Keep your binoculars and telescope handy because you just might catch a glimpse of Venus, Mars and Saturn several times this weekend and into next week.
April 2 at dawn
About 45 minutes before sunrise on Saturday, set your sights due southeast and look about 10 degrees above the horizon. You should see Venus shining brightly, according to Dr. Rick Fienberg, former press officer for the American Astronomical Society and current senior contributing editor of Sky & Telescope.
Stargazers should also be able to see Mars and Saturn shining faintly just to the right of Venus, Fienberg said. Remember to look for a red and golden glow.
April 4 and 5 at dawn
Still looking southeast, about an hour before sunrise, Mars and Saturn will appear next to one another, according to Earthsky.org.
On April 4, Mars will be just south of Saturn and on April 5, the red planet will be just north.
Venus will still be visible just a few notches left of the Mars and Saturn conjunction.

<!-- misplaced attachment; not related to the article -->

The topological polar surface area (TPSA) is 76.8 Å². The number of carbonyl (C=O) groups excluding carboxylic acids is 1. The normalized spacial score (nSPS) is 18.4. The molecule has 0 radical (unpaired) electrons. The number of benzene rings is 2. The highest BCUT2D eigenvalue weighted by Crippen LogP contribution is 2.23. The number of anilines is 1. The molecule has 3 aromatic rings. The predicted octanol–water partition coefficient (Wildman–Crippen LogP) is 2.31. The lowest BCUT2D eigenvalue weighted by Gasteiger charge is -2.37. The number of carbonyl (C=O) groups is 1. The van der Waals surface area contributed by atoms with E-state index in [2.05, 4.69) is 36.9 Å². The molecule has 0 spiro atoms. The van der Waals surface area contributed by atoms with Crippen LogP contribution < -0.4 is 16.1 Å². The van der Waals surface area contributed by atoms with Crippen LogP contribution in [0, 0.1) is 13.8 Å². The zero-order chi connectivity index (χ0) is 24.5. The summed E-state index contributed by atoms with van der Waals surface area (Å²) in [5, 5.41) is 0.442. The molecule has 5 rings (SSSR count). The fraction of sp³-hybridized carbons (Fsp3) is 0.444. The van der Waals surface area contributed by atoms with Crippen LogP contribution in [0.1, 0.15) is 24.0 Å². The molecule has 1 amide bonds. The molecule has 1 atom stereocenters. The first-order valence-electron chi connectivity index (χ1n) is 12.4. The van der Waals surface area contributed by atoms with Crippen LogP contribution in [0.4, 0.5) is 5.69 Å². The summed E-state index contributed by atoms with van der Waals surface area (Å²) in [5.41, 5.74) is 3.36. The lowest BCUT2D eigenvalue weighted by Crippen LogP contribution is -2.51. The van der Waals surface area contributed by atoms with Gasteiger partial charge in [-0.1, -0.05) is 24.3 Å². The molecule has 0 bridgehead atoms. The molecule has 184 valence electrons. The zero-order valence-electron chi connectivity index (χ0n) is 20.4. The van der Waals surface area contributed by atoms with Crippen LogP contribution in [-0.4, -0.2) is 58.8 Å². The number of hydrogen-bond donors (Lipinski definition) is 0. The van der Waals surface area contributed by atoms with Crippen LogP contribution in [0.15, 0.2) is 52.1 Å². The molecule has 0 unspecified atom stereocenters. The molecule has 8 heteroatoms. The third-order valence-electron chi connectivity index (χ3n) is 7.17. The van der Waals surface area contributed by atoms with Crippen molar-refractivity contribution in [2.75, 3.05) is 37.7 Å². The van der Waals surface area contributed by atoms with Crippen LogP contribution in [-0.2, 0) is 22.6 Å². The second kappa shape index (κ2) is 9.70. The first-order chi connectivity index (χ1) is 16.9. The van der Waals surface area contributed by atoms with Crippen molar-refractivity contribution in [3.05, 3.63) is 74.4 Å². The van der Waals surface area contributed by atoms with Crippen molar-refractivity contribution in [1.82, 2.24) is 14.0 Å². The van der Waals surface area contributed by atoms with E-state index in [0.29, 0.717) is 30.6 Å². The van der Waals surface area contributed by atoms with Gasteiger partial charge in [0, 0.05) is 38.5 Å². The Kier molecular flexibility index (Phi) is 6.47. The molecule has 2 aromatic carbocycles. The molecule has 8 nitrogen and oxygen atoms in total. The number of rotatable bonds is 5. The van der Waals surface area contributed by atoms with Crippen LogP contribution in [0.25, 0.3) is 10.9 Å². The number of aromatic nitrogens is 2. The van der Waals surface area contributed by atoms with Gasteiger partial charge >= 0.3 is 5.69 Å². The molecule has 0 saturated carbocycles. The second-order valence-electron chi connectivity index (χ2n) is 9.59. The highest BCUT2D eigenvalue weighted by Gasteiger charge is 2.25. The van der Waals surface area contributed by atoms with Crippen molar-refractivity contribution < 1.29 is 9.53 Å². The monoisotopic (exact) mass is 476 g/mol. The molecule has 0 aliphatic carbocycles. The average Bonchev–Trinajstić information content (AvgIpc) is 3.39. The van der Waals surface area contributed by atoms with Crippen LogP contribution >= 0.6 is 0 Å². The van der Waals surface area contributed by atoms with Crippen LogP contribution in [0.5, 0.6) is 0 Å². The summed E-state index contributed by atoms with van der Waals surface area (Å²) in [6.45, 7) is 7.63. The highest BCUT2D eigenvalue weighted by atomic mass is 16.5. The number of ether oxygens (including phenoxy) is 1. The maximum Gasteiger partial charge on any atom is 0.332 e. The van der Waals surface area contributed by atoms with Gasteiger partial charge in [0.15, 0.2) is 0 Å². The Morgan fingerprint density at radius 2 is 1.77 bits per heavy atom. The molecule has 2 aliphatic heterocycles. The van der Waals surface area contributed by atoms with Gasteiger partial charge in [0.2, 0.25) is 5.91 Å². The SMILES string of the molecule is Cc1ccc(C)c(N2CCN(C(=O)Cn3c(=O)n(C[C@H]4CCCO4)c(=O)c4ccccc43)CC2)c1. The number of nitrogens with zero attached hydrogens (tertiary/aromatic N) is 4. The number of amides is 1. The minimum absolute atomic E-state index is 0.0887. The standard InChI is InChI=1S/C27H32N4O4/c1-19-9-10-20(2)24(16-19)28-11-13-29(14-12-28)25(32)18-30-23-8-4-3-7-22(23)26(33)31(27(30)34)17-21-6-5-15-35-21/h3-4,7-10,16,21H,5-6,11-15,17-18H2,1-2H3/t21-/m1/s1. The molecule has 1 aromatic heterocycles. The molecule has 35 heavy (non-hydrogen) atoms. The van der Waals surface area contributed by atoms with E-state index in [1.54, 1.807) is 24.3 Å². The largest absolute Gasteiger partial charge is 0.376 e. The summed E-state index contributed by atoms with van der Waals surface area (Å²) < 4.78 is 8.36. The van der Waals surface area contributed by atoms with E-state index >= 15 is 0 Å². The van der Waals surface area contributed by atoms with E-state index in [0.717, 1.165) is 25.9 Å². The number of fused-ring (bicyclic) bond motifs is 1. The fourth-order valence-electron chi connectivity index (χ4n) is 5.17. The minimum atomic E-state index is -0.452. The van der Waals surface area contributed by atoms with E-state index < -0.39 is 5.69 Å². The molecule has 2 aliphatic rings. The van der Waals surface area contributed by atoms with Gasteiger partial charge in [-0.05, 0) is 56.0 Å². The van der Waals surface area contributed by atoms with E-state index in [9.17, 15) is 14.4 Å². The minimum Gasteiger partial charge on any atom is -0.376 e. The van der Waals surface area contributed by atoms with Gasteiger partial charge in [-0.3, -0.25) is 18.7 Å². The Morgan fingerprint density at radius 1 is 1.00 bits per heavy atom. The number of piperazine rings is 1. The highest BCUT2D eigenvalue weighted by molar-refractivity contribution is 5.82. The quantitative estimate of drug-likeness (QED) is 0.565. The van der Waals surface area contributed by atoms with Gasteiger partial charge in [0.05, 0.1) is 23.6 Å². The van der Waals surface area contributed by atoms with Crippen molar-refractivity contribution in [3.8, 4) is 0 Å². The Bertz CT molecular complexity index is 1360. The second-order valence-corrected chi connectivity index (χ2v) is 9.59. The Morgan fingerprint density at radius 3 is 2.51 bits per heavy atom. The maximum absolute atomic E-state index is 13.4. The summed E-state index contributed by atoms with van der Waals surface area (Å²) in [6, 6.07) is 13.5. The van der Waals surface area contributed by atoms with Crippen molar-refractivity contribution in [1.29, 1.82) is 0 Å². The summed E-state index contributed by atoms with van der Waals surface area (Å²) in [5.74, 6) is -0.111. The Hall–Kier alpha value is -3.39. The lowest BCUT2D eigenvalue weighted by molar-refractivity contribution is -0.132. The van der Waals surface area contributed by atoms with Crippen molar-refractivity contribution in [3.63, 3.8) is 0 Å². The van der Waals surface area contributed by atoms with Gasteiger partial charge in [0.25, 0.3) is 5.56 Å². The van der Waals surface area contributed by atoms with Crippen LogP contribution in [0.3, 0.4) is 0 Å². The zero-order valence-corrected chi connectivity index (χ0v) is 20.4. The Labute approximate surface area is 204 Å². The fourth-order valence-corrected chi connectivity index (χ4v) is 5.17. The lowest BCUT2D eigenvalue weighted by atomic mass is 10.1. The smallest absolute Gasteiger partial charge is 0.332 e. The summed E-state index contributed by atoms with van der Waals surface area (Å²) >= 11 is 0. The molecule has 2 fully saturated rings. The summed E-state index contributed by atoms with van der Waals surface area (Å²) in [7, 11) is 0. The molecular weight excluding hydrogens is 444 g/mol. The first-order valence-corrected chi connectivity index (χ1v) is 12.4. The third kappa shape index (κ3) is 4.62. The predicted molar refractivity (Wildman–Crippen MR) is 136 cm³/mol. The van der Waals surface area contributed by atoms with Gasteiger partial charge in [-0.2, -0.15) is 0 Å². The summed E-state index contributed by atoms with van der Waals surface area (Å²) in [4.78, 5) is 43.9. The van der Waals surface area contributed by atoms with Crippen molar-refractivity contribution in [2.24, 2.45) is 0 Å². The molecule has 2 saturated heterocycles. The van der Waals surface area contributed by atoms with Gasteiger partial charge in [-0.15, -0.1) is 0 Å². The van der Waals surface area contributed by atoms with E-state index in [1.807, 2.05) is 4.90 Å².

A conjunction is when two or more objects appear to "meet" in the night sky.
FILE - On Dec. 5, 2015, Japan Aerospace Exploration Agency (JAXA) astronaut Kimiya Yui captured this image from the International Space Station of the planet Venus shining bright.
On the evening of April 4 and 5, about an hour after sunset, stargazers should get a solid view of the Hyades star cluster and Pleiades star cluster, according to Earthsky.org.
The Hyades cluster is shaped like a "V" and the Pleiades cluster, also known as the Seven Sisters, should look like a clutch of tiny stars bunched together.
Look for the moon and the clusters should be just west and northwest.
This story was reported out of Los Angeles.